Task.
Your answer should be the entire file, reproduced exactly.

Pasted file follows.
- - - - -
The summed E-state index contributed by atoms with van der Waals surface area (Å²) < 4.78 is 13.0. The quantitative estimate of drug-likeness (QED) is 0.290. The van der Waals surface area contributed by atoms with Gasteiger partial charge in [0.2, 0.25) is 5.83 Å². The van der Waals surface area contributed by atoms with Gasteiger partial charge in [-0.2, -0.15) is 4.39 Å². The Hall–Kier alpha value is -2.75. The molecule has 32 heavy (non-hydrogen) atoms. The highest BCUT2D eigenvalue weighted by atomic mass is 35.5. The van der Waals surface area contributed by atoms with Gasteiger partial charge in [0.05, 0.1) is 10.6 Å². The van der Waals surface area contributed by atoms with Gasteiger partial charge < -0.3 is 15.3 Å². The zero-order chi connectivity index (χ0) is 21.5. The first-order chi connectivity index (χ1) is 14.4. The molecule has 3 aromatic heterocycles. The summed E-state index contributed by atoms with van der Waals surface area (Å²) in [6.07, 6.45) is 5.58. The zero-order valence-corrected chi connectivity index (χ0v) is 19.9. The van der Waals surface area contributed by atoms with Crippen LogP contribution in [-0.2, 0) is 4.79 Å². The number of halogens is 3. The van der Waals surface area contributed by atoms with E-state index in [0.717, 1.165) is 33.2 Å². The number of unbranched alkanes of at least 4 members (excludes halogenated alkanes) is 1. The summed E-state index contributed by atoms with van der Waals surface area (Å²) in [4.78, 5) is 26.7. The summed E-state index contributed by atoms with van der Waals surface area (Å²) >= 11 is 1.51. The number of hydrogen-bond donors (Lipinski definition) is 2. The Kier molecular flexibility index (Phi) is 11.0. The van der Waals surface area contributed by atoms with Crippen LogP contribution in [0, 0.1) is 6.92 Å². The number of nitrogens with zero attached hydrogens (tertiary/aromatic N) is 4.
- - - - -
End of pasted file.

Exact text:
The summed E-state index contributed by atoms with van der Waals surface area (Å²) < 4.78 is 13.0. The quantitative estimate of drug-likeness (QED) is 0.290. The van der Waals surface area contributed by atoms with Gasteiger partial charge in [0.2, 0.25) is 5.83 Å². The van der Waals surface area contributed by atoms with Gasteiger partial charge in [-0.2, -0.15) is 4.39 Å². The Hall–Kier alpha value is -2.75. The molecule has 32 heavy (non-hydrogen) atoms. The highest BCUT2D eigenvalue weighted by atomic mass is 35.5. The van der Waals surface area contributed by atoms with Gasteiger partial charge in [0.05, 0.1) is 10.6 Å². The van der Waals surface area contributed by atoms with Gasteiger partial charge < -0.3 is 15.3 Å². The zero-order chi connectivity index (χ0) is 21.5. The first-order chi connectivity index (χ1) is 14.4. The molecule has 3 aromatic heterocycles. The summed E-state index contributed by atoms with van der Waals surface area (Å²) in [6.07, 6.45) is 5.58. The zero-order valence-corrected chi connectivity index (χ0v) is 19.9. The van der Waals surface area contributed by atoms with Crippen LogP contribution in [-0.2, 0) is 4.79 Å². The number of halogens is 3. The van der Waals surface area contributed by atoms with E-state index in [0.717, 1.165) is 33.2 Å². The number of unbranched alkanes of at least 4 members (excludes halogenated alkanes) is 1. The summed E-state index contributed by atoms with van der Waals surface area (Å²) in [4.78, 5) is 26.7. The summed E-state index contributed by atoms with van der Waals surface area (Å²) >= 11 is 1.51. The number of hydrogen-bond donors (Lipinski definition) is 2. The Kier molecular flexibility index (Phi) is 11.0. The van der Waals surface area contributed by atoms with Crippen LogP contribution in [0, 0.1) is 6.92 Å². The number of nitrogens with zero attached hydrogens (tertiary/aromatic N) is 4.